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    Very successful.

    The fact that I'd disagree with its mandate notwithstanding.

    This isn't rocket science, Kenny. The question "are the peacekeepers doing their job well" is very different from "have they been given the right job" - and the answers are not mutually dependent.

  10. #10
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    [QUOTE=doggin94it;2658117]Very successful.

    The fact that I'd disagree with its mandate notwithstanding.

    This isn't rocket science, Kenny. The question "are the peacekeepers doing their job well" is very different from "have they been given the right job" - and the answers are not mutually dependent.[/QUOTE]

    Wow. There is some real insight and brilliance in this post.

    And one has to say, the Iraq War and the U.S. involvement there could be viewed through the prism of that very same question.

  11. #11
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    Good book written on the UN by UN insiders called 'Emergency Sex' - shows just where the UN fails and why.

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    [QUOTE=doggin94it;2658117]Very successful.

    The fact that I'd disagree with its mandate notwithstanding.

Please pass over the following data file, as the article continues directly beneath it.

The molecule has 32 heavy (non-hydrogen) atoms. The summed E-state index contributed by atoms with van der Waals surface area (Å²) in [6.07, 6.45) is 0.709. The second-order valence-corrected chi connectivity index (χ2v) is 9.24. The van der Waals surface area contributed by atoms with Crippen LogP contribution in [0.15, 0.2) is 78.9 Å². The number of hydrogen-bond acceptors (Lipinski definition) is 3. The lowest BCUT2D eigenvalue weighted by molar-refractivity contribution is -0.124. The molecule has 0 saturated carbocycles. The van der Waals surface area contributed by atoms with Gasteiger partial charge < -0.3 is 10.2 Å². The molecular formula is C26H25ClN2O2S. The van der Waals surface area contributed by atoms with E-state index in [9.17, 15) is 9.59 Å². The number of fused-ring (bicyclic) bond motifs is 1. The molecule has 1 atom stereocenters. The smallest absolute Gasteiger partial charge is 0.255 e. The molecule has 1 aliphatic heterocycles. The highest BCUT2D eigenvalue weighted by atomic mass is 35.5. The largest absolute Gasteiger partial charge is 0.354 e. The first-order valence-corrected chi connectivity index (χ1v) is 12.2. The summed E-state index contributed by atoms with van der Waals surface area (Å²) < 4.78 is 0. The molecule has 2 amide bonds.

This isn't rocket science, Kenny. The question "are the peacekeepers doing their job well" is very different from "have they been given the right job" - and the answers are not mutually dependent.[/QUOTE]

    No one denies that the peacekeepers have done a good job. But the UN's primary function is not to function as peacekeepers. Its primary function (as per the UN itself)is to "facilitate cooperation in international law, international security, economic development, social progress, human rights, and achieving world peace".


    It has failed miserably on 5 out of 6 goals in Cyprus.
    The fact that its succeded in one, doesnt make its mission a success.

    Again, I wonder if you would call it "very successful" if Israel was affected in the scenario i described above. I seriously doubt you would.
    Last edited by kennyo7; 07-31-2008 at 10:09 AM.